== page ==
To the DCMS from Hamish Birchall.
I am sorry to have to draw your attention again to inaccuracies and misleading statements made in recent letters to MPs signed by Kim Howells relating to PELs, live television, safe capacities in pubs, noise and public safety. The cumulative effect is to imply, wrongly, that in respect of any live music in pubs bars etc, existing public safety and noise legislation is inadequate to regulate the attendant risks. This in turn creates the impression that problems associated with live music in this context are driving the Government's PEL reforms, which is, of course, complete nonsense.
Firstly, as Andrew Cunningham acknowledged in an email to me dated 15 May 2002, the Musicians Union had already made representations to the Government about live television and their view that its exemption from licensing as public entertainment was an anomaly (response to Licensing White Paper, July 2000). It is therefore entirely wrong for the Minister to imply that the Union has not yet made such representations (Howells to Jim Knight MP, 17 July 2002, ref: CO2/07524/02434/pa).
Secondly, it is not the case that 'only through public entertainment licensing that a safe capacity limit can be imposed on venues or places at which music or dancing is taking place'. Licensing justices can and regularly do impose a capacity limit on the grant of liquor on licences. The Magistrates Courts, and John Murphy of the Magistrates Association confirmed that this is common in London. Licensing lawyer Jeremy Phillips, co-editor of Pattersons, confirmed that it is also common practice in Birmingham. Such premises may not have dancing without a PEL but they can have music (the reproduction of recorded sound or performed by one or two live musicians).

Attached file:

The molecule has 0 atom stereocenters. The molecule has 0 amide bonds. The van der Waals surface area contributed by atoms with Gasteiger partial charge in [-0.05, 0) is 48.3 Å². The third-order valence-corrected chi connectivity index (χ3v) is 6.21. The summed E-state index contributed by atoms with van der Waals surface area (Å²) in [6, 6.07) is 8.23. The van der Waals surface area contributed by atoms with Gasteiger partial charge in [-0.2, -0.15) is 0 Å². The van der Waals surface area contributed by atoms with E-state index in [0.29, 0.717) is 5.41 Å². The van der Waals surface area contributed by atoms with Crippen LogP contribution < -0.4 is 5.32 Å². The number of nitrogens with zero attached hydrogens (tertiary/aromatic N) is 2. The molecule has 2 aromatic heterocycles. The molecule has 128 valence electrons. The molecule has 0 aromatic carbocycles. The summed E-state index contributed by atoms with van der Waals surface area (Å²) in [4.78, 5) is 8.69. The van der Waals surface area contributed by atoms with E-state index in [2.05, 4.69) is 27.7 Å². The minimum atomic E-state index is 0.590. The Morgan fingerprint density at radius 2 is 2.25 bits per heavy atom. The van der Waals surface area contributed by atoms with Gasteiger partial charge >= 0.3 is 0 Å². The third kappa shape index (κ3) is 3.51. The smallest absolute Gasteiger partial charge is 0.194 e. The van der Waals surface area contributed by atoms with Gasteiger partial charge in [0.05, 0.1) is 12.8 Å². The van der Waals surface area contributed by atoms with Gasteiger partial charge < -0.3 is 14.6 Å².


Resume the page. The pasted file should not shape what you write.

Thirdly, it is untrue to suggest that local authorities cannot enforce Noise Abatement Notices quickly (ref: as above). The noise policy unit at DEFRA confirmed to me on the phone that local authorities can suspend rights of appeal and enforce these Notices almost immediately, and that all local authorities have the power to seize noisy equipment. Incidentally, you may also have read in last week's Times the comment by Val Weedon of the UK Noise Association: 'It's rare that we receive complaints about live music in pubs and bars. In fact, it's fair to say that more complaints arrive about the noise levels of amplified pre-recorded music'(Billy Bragg leads lament for grassroots music, Dalya Alberge and Richard Ford, 25 July 2002)
I asked those I spoke to at DEFRA and the Chartered Institute of Environmental Health whether, in their view, the present legislation was inadequate to deal with noise emanating from premises. Their answer was 'no'. This is reinforced by the DEFRA review of the 1996 Noise Act which found that the majority of local authorities did not feel there was a need to change that legislation, although there may be a need for more resources to underwrite enforcement.
Yours sincerely Hamish Birchall